Passover or Easter?
In most European countries, the name for Easter derives from the Hebrew word 'Pesach'. Passach or 'Passover is a Jewish holiday that celebrates the the Israelites escape from slavery in Egypt which is recounted in 'Exodus' the second book of the Torah and the Old Testament. Wheras in English and Germany-speaking countries, the word is said to derive from Ē ostre, the Anglosaxon goddess of Spring who first referenced to by the Venerable Bede in the 8th century in his in De Temporum Ratione.
Do other religions celebrate Easter?
Only Christians view Easter as a religious holiday, but many other cultures and religions acknowledge the beginning of spring with festivities. For example, in Egypt, the spring festival is called ‘Sham el-Nessim', a day that the Ancient Egyptians celebrated as the beginning of world creation. In Iran, the spring/new year festival is called ‘Nowruz’ and, in the Punjab and parts of Pakistan they celebrate spring with ‘Basant’, a festival typified by kite flying and yellow flowers.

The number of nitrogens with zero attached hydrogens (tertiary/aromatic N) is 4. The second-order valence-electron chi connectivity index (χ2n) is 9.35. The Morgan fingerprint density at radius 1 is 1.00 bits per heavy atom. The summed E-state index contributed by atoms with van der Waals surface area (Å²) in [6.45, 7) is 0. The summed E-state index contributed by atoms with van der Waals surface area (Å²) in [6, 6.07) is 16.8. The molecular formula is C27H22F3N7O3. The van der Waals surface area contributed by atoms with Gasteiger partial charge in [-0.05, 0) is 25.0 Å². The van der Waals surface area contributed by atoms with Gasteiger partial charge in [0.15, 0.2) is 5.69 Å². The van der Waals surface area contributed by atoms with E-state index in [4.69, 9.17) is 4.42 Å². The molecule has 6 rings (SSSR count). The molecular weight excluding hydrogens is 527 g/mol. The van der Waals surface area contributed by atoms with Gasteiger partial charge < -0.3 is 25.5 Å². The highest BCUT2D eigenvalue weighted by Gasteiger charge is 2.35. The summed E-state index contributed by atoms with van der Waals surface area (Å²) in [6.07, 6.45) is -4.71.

Islam marks the beginning of ‘Ramadan’ during early spring, a month-long period of fasting and prayer. Hindus and Sikhs celebrate ‘Vaisakhi’ on 13th or 14th April with colourful events and feasting to mark the beginning of the solar new year. In large parts of Asia, they celebrate the Buddha’s birthday, or ‘Buddha Jayanti’, by gathering at temples and lighting lanterns. In Japan, Buddha figurines are ceremonially washed with tea.
Why does the Easter Bunny bring Easter Eggs?
Eggs have long symbolised new life and fertility. Romans and early Christians considered eggs to be the seeds of life, though, for Christians in particular, eggs are commonly associated with re-birth to commemorate the resurrection. Christianity also forbade eggs during Holy Week, and in some quarters they were banned for the whole of Lent. Therefore, any eggs laid during this period of abstinence were saved up until Easter when they were gratefully received as little objects of desire in their own right.
This inspired the Victorians to stuff satin-covered cardboard eggs full of treats and give them as gifts. and, By the end of the 19th century, the first chocolate eggs began to appear in France and Germany.